If formail is supposed to determine the sender of the mail, but is unable to find any, it will substitute foo@bar.
If formail is started without any command line options, it will force any mail coming from stdin into mailbox format and will escape all bogus From lines with a >.
|-v||Formail will print its version number and exit.|
|-b||Dont escape any bogus mailbox headers (i.e., lines starting with From ).|
|Define a different quotation prefix. If unspecified it defaults to >.|
|-Y||Assume traditional Berkeley mailbox format, ignoring any Content-Length: fields.|
|-c||Concatenate continued fields in the header. Might be convenient when postprocessing mail with standard (line oriented) text utilities.|
|-z||Ensure a whitespace exists between field name and content. Zap fields which contain only a single whitespace character. Zap leading and trailing whitespace on fields extracted with -x.|
|-f||Force formail to simply pass along any non-mailbox format (i.e., dont generate a From line as the first line).|
|-r||Generate an auto-reply header. This will normally throw away all the existing fields (except X-Loop:) in the original message, fields you wish to preserve need to be named using the -i option. If you use this option in conjunction with -k, you can prevent the body from being escaped by also specifying -b.|
|-k||When generating the auto-reply header or when extracting fields, keep the body as well.|
|-t||Trust the sender to have used a valid return address in his header. This causes formail to select the header sender instead of the envelope sender for the reply. This option should be used when generating auto-reply headers from news articles or when the sender of the message is expecting a reply.|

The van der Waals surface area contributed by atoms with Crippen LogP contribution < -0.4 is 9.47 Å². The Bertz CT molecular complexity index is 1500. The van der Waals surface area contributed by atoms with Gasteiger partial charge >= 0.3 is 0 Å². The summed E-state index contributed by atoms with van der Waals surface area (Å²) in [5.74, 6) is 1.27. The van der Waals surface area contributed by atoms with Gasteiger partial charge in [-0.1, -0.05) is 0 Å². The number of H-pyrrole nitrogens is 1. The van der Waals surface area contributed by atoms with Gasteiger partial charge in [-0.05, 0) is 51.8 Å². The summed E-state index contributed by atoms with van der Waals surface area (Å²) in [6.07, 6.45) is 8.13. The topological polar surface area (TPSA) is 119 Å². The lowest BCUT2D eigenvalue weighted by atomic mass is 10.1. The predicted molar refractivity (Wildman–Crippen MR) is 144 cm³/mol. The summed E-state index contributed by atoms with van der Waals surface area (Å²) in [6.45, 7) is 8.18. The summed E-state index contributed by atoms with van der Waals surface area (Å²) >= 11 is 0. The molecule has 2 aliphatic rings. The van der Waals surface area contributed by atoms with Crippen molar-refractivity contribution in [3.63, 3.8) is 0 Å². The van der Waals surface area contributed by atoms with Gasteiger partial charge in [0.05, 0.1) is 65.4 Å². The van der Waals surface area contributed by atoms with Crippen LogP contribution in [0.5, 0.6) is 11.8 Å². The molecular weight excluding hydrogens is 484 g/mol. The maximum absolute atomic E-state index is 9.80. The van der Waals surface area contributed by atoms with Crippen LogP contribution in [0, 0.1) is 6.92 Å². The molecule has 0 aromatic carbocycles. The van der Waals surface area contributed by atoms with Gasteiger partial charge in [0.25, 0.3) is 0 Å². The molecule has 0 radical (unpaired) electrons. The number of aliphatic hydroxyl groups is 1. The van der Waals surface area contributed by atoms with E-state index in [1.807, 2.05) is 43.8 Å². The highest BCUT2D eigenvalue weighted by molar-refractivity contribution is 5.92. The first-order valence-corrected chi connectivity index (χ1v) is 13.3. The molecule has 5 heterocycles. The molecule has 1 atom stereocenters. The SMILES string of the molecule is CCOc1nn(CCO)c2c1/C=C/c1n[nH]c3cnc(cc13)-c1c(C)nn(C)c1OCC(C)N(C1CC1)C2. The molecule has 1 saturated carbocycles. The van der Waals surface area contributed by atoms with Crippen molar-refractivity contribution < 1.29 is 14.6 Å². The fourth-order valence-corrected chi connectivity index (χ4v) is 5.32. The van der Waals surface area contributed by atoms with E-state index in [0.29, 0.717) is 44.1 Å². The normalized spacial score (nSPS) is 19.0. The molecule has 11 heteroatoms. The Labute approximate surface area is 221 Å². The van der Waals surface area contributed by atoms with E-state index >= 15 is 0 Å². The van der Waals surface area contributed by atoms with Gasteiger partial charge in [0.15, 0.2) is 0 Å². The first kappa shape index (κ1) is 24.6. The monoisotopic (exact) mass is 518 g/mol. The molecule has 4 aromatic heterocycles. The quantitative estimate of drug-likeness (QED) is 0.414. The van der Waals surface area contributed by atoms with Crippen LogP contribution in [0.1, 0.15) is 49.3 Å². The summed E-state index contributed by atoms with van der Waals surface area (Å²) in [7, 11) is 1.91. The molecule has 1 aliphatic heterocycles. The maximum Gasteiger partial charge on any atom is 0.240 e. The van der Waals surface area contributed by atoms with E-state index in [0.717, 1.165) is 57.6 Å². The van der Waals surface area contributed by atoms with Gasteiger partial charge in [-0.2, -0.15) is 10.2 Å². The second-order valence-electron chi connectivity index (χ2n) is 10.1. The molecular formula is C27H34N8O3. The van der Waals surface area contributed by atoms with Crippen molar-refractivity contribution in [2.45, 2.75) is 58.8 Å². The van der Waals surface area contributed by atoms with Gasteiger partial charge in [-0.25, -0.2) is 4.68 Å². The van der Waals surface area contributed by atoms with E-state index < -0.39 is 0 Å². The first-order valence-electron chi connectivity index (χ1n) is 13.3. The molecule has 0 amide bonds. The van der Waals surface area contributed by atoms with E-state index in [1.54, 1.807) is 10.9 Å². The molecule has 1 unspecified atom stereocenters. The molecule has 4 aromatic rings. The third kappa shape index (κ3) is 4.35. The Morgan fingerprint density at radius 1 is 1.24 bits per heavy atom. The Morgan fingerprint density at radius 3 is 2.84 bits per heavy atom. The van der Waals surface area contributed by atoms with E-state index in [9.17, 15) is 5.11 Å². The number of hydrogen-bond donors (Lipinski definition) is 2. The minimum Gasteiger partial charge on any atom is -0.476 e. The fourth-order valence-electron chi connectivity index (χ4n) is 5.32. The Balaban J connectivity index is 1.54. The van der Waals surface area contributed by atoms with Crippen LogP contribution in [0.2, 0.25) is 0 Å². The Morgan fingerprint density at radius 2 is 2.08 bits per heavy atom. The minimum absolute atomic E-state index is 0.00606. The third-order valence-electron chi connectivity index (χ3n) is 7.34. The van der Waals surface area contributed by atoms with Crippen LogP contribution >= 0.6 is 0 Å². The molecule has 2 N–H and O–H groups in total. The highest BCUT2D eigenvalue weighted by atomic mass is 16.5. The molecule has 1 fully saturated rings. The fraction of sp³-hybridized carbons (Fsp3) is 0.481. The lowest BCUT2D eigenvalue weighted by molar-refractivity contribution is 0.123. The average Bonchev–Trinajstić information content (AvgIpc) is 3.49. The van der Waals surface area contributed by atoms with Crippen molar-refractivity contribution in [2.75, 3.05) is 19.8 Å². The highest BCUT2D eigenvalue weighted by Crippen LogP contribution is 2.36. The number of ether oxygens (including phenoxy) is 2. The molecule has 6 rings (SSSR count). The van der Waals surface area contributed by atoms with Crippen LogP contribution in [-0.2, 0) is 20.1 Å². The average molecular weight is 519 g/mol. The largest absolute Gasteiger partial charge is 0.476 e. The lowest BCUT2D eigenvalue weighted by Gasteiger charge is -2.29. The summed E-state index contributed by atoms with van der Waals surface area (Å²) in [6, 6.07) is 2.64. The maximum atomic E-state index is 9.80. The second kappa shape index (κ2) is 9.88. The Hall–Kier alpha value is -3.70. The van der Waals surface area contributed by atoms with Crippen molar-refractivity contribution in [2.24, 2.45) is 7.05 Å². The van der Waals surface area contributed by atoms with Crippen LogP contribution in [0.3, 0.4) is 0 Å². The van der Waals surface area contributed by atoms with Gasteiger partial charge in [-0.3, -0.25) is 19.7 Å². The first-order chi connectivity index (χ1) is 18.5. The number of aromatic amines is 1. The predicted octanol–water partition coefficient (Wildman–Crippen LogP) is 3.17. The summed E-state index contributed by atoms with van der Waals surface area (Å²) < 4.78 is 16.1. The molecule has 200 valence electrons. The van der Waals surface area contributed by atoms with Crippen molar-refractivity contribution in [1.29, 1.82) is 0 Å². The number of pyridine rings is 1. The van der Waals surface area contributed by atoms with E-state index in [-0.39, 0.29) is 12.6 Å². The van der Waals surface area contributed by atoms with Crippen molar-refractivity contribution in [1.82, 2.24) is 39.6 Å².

|-s||The input will be split up into separate mail messages, and piped into a program one by one (a new program is started for every part). -s has to be the last option specified, the first argument following it is expected to be the name of a program, any other arguments will be passed along to it. If you omit the program, then formail will simply concatenate the split mails on stdout again. See FILENO.|
|Tell formail not to wait for every program to finish before starting the next (causes splits to be processed in parallel). Maxprocs optionally specifies an upper limit on the number of concurrently running processes.|
|-e||Do not require empty lines to be preceding the header of a new message (i.e., the messages could start on every line).|
|-d||Tell formail that the messages it is supposed to split need not be in strict mailbox format (i.e., allows you to split digests/articles or non-standard mailbox formats). This disables recognition of the Content-Length: field.|
|Generate a log summary in the same style as procmail. This includes the entire "From " line, the Subject: header field, the folder, and the size of the message in bytes. The mailstat command can be used to summarize logs in this format.|
|-B||Makes formail assume that it is splitting up a BABYL rmail file.|
|Allows you to specify the number of consecutive headerfields formail needs to find before it decides it found the start of a new message, it defaults to 2.|
|-q||Tells formail to (still detect but) be quiet about write errors, duplicate messages and mismatched Content-Length: fields. This option is on by default, to make it display the messages use -q-.|
|-D maxlen idcache|